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Apertura d'ali (Wingspan) / Bartolo Cattafi

Cattafi was one of the generation of post-war Italian poets I was inspired to read at university in the 1980s. He lived through the second world war and made sense of that cataclysm by writing elliptical and mysterious poetry which alludes rather than lectures. This poem contains one of my favourite lines in all poetry - 'pasto a tarme felice' - which sounds so beautiful in Italian and sits in this weird image of Eden's angel eating willing moths for food.

As with all the poetry I like, one is never quite sure what is going on. Do the wingspans refer to the wings of angels or to the biodiversity of the planet? Certainly, Cattafi was probably referencing the suffering of the 1940s but I feel it is equally allusive to the suffering on the horizon with the climate catastrophe with its talk of 'majestic bones [and] flies extinguished in the shadow of time'.

And what to make of that last line?

E l'apertura d'ali?

Esse varia; ve n'é

di micron, di centrimetri, di metri.

Dipende dal modello, dalla materia, dalla

forza motrice; il motivo, la quota da raggiungere.

Ripiegate, richiuse, accantonate

sotto un serto verdissimo, nell'Eden

pasto a tarme felice;

oppure sottoghiaccio coi relitti, ossa

regali, mammut, mosche spente

in fondo all'ombra del tempo.

Camminammo piú a lungo che potemmo,

spesso vedemmo, alto nella memoria, doloroso,

un bianco stormo di brandelli ... (appena

un gioco, un aiuto, una finzione

se sulla scena del deserto il fuoco

s'apprende alla pelle delle prede

se il gelo aggruma nomi disumani).

Un battito d'ali su per le vaste

pareti delle memoria non ci sottrae

all'ombre che ci seguono; la iena,

il lupo, gli angeli

abietti dall'obliquo incedere.


And the wingspan?

It varies; it can be

in microns, in centimetres, in metres.

It depends on the model, the material, the

driving force; the purpose, the height to be reached.

Folded, closed up, sheltered

beneath a wreath of bright green, in Eden

feeding on happy moths;

or under ice with the detritus, majestic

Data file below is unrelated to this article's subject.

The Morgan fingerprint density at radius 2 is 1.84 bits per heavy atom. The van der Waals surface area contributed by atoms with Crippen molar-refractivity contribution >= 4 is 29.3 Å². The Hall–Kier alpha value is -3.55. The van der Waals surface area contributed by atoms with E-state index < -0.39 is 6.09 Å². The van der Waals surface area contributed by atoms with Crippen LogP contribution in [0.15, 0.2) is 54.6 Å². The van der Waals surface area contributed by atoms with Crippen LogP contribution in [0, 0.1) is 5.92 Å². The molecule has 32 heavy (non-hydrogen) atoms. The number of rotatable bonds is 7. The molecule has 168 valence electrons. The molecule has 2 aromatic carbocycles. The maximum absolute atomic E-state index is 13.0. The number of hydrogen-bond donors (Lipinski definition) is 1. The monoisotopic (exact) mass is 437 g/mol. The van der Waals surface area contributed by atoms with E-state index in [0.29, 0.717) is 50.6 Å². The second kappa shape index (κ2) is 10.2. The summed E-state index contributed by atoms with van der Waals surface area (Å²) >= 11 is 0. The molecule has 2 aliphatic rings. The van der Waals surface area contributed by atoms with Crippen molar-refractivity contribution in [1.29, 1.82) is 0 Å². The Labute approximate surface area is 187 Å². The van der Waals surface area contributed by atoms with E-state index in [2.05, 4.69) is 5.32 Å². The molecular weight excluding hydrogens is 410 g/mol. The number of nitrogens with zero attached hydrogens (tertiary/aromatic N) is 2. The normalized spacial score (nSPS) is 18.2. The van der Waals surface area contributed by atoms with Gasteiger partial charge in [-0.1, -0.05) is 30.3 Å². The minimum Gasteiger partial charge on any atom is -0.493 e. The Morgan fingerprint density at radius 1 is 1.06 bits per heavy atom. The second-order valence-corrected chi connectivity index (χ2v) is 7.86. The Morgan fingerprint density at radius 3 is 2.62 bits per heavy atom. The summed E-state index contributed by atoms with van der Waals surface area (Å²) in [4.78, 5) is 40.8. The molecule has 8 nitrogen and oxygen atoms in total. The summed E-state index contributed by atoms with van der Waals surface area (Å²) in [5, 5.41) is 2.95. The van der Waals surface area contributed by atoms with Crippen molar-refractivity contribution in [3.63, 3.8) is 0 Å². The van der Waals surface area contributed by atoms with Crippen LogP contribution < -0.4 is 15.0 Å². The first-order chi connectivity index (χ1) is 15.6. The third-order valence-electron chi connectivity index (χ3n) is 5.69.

bones, mammoths, flies extinguished

in the depths of the shadows of time.

We travelled longer that we were able,

we often saw, high in the memory, painful,

a white bundle of rags ... (hardly

a game, a relief, a fiction

if on the desert stage fire

clings to the victim's skin

if ice curdles inhuman names).

A beating of wings up the vast

walls of memory doesn't free us

from the shadows who pursue us; the hyena,

the wolf, the angels

abject from their creeping pace.

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Naomi Shihab Nye is an American-Palestinian poet who lives in San Antonio. Her poetry is much garlanded and she has been Young People’s poet laureate. I was sent this poem by my friend Alice Eldridge


Lucy Bailey
Lucy Bailey
May 04, 2023

What a beautiful poem, especially (of course) in Italian. This has just made me buy a copy of the only book of his I could easily find for sale ('Anthracite'). Thank you for introducing me to him Alistair!

Alistair Appleton
Alistair Appleton
May 06, 2023
Replying to

Oh how wonderful. Do tell me if it’s good. I only know a handful of his work apart from this one.


It certainly does remind me of the climate crisis. The line of the desert stage fire clinging to the victims skin is a chilling image.

Alistair Appleton
Alistair Appleton
May 06, 2023
Replying to

Isn’t it? There are so many good lines in it.


Archer Swiggum
Archer Swiggum
Apr 19, 2023

"angels/abject in their creeping pace" reminds me of how some angels on gothic churches look like they are cringing and bowing...are angels oppressed by the need to worship or be perfect?

Alistair Appleton
Alistair Appleton
May 06, 2023
Replying to

True. I also thought of angels with their wings broken —- like a line of refugees after the war. (Or today…)

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